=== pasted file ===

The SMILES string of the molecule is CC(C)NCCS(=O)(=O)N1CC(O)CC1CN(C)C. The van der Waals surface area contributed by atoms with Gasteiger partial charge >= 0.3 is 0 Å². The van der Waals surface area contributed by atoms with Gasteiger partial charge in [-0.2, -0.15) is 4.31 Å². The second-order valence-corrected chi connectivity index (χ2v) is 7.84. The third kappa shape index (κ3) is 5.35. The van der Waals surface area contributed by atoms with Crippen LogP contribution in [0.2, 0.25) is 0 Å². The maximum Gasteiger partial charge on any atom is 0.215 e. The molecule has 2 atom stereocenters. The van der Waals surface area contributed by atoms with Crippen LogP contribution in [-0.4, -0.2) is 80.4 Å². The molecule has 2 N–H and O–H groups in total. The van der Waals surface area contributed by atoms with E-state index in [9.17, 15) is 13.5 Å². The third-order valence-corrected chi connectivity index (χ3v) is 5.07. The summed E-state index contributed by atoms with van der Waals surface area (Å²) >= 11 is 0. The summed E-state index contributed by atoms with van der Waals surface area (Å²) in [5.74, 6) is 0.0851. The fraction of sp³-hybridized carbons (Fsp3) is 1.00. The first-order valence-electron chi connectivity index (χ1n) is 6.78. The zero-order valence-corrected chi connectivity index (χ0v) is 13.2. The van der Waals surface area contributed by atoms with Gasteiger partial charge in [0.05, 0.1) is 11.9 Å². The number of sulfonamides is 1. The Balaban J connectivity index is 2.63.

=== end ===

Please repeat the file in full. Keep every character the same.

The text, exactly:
The SMILES string of the molecule is CC(C)NCCS(=O)(=O)N1CC(O)CC1CN(C)C. The van der Waals surface area contributed by atoms with Gasteiger partial charge >= 0.3 is 0 Å². The van der Waals surface area contributed by atoms with Gasteiger partial charge in [-0.2, -0.15) is 4.31 Å². The second-order valence-corrected chi connectivity index (χ2v) is 7.84. The third kappa shape index (κ3) is 5.35. The van der Waals surface area contributed by atoms with Crippen LogP contribution in [0.2, 0.25) is 0 Å². The maximum Gasteiger partial charge on any atom is 0.215 e. The molecule has 2 atom stereocenters. The van der Waals surface area contributed by atoms with Crippen LogP contribution in [-0.4, -0.2) is 80.4 Å². The molecule has 2 N–H and O–H groups in total. The van der Waals surface area contributed by atoms with E-state index in [9.17, 15) is 13.5 Å². The third-order valence-corrected chi connectivity index (χ3v) is 5.07. The summed E-state index contributed by atoms with van der Waals surface area (Å²) >= 11 is 0. The summed E-state index contributed by atoms with van der Waals surface area (Å²) in [5.74, 6) is 0.0851. The fraction of sp³-hybridized carbons (Fsp3) is 1.00. The first-order valence-electron chi connectivity index (χ1n) is 6.78. The zero-order valence-corrected chi connectivity index (χ0v) is 13.2. The van der Waals surface area contributed by atoms with Gasteiger partial charge in [0.05, 0.1) is 11.9 Å². The number of sulfonamides is 1. The Balaban J connectivity index is 2.63.